Holy Week and Easter Sunday
also known as Holy Week, contains some of the most dramatic music from the pens of great comp
The final week of Lent, closes, with the focus being on the suffering, Passion, and crucifixion of Christ. Our Palm Sunday worship starts with the great triumphal entry of Christ into Jerusalem, as Jesus is proclaimed King of Israel by the gathered crowds at Jerusalem, the same crowd whose cries of “Hosanna!” will all too soon turn to “Crucify!”. Our liturgy thus begins with the great processional hymn “All Glory, Laud and Honor”, with a text written by the 9th-century priest Theodulph of Orleans. These words were later sung as a Palm Sunday processional in such diverse locations as Hereford, England, and Tours and Rouen in France, being sung first at the town’s gates and later at the entrances to the churches themselves. In our liturgy, this mood of triumph changes after the Passion gospel is read, and a more sober and introspective tone takes over for the remainder of the service, which is reflected in the hymns and music. The final hymn of the day, “O Sacred Head, Sore Wounded”, is an observation of, and prayer to, Christ on the cross. The text comes from the hand of St. Bernard of Clairvaux, and the German translation of his original Latin became the ultimate expression of Holy Week in the Lutheran churches of the Reformation. The English translation in our Hymnal 1940 was made by Robert Bridges, poet laureate of England in the early 20th-century. Lastly, the organ postlude for Palm Sunday is quiet and introspective, as befits the conclusion of a service that ushers us into Holy Week; Bach’s great prelude on the Passiontide chorale “O Man, bewail thy great sin” will be heard this year.
Maundy Thursday’s hymns reflect both the Epistle’s focus on the institution of Christ’s body and blood as the Holy Eucharist, and the Gospel’s continuing Passion narrative. The great plainsong hymn Pange lingua is sung as a fitting conclusion to the liturgy, with words that comment on the final meal shared by Jesus with the disciples before going into the garden of Gethsemane to begin his final agony.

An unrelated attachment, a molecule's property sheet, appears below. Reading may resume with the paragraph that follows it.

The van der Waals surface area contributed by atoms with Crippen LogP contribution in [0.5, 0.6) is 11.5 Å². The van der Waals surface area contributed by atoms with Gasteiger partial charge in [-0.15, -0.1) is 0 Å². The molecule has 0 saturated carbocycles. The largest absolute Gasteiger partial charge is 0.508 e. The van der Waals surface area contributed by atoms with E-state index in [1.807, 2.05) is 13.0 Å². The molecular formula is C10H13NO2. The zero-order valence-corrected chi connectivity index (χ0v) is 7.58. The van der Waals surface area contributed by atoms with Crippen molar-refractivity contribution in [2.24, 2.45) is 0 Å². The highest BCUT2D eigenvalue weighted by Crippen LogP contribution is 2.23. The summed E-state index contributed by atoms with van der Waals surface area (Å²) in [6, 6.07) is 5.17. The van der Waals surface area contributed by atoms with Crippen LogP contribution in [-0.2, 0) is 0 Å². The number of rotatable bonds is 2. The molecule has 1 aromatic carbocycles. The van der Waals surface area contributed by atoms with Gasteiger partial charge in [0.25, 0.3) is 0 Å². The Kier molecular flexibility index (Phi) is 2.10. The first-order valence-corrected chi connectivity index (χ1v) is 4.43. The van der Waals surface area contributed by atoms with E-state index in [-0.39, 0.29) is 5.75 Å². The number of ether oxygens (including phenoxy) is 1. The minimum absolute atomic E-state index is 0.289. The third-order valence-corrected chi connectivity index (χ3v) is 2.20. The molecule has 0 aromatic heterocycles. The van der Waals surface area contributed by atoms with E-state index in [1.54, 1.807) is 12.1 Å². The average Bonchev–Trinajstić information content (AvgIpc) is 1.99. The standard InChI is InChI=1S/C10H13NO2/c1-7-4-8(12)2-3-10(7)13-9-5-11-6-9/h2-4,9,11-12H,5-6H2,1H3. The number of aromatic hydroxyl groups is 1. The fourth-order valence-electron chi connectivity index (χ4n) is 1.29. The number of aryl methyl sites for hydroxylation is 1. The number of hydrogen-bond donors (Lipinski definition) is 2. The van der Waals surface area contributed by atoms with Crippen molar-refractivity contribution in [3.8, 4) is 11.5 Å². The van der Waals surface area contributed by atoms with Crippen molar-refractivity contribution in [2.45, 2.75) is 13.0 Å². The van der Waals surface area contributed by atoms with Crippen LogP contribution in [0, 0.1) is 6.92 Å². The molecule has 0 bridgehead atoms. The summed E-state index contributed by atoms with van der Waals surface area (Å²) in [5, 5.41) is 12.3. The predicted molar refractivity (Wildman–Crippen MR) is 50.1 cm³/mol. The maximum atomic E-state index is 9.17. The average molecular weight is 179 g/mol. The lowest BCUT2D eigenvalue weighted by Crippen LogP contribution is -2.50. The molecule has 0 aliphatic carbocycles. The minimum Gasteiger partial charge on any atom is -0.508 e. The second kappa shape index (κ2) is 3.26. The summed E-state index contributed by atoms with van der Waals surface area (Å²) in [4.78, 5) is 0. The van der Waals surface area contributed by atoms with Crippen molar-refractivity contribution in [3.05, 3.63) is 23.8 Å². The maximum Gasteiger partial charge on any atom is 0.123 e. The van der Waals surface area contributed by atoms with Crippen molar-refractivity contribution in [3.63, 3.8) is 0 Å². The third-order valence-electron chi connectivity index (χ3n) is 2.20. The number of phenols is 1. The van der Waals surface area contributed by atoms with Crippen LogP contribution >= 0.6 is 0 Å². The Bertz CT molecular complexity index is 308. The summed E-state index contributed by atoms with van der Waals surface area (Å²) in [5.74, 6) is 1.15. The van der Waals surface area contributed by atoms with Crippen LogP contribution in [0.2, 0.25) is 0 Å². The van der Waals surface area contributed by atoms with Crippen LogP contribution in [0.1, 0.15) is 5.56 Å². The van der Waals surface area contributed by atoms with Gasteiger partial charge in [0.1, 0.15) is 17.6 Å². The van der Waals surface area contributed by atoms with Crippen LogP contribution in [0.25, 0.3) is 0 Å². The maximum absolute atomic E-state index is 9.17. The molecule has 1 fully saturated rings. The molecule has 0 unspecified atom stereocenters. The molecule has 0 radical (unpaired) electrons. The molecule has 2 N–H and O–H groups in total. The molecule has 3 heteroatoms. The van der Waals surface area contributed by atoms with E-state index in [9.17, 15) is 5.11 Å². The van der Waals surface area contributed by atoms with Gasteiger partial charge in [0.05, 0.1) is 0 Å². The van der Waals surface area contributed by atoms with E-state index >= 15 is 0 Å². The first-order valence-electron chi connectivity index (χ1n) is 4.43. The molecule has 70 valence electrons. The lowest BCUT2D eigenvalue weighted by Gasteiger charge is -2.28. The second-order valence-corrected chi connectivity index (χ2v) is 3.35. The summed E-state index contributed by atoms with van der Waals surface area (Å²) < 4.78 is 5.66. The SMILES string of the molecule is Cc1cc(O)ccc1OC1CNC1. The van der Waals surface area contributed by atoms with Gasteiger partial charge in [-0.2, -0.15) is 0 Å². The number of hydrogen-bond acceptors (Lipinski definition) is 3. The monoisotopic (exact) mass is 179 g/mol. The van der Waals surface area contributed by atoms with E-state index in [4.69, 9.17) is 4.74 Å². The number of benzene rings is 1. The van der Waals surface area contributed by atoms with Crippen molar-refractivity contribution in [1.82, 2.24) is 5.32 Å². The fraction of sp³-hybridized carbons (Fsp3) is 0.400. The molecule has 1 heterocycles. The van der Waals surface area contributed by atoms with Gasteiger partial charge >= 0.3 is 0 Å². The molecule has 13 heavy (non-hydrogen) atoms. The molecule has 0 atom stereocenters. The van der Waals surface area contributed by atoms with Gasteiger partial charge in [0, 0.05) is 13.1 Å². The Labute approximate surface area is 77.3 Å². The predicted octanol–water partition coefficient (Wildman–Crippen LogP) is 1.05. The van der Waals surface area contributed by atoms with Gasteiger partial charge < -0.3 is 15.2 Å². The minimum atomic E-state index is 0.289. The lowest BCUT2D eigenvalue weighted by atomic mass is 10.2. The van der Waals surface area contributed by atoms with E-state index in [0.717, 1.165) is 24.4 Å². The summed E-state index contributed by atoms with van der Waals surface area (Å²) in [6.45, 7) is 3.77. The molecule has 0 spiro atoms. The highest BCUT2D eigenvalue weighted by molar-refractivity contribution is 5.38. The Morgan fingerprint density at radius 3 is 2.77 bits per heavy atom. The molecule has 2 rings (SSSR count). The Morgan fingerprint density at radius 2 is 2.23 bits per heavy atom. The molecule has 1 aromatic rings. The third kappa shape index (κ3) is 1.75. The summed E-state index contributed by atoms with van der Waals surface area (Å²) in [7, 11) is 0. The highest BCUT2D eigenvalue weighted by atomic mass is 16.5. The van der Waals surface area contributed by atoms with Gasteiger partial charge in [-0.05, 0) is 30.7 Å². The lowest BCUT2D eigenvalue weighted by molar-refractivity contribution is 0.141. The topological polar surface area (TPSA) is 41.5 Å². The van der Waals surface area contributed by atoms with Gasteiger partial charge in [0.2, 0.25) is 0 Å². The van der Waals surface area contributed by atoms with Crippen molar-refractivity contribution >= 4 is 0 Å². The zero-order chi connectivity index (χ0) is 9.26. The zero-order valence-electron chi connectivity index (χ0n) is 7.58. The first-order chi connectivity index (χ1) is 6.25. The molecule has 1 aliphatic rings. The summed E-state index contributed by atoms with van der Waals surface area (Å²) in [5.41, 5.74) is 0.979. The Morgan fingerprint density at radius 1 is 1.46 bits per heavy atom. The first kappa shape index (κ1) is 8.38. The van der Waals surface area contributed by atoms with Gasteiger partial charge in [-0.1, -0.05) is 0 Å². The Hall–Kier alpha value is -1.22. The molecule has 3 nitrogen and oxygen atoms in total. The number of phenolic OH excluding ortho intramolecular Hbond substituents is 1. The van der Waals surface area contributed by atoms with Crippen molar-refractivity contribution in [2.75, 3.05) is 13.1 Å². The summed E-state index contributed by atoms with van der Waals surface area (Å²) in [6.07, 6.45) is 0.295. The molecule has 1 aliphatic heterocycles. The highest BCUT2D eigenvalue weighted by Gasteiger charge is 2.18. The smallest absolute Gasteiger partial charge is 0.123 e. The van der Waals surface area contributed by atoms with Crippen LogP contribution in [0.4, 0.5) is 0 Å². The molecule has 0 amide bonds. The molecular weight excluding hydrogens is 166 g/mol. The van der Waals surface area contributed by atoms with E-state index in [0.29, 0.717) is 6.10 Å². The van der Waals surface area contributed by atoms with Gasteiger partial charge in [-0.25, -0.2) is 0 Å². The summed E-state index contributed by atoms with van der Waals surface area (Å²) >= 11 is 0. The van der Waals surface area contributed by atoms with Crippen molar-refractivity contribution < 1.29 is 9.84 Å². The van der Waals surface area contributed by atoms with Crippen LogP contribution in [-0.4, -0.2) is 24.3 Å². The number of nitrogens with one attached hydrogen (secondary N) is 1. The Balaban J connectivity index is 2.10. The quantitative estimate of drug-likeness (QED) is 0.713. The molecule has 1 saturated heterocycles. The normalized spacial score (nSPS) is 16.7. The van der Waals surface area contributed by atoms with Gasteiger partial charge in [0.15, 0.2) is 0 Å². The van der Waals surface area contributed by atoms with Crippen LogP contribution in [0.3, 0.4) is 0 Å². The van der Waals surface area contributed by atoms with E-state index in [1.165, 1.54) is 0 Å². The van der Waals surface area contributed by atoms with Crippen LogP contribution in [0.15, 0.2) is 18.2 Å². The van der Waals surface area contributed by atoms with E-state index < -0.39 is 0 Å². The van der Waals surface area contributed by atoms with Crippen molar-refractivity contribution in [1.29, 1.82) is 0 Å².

Our celebration of Easter Day is appropriately filled with great music, including hymns both beautiful and familiar. “Jesus Christ is Ris’n Today”, “He is Risen” and “At the Lamb’s High Feast” are among the great hymns for the day, with texts from Latin originals translated by Miles Coverdale and John Mason Neale, among others. Careful observers will note that the composer of the well known “Come Ye Faithful, Raise the Strain” is none other than Sir Arthur Sullivan, of “Gilbert and Sullivan” fame! Sullivan composed some of the best Victorian hymn tunes, and was actually a bit frustrated that he was known principally as the composer of the Savoy operas, and not for his more serious undertakings. How many of us know that the music for arguably the most famous Victorian hymn was actually written by Sullivan? The tune is St. Gertrude, and the hymn we all know is “Onward, Christian Soldiers”!
Texts and music from the great heritage of church history all combine to assist us in delving deeply into this, the richest and most profound time in our liturgical year, as celebrated at Trinity Anglican Church.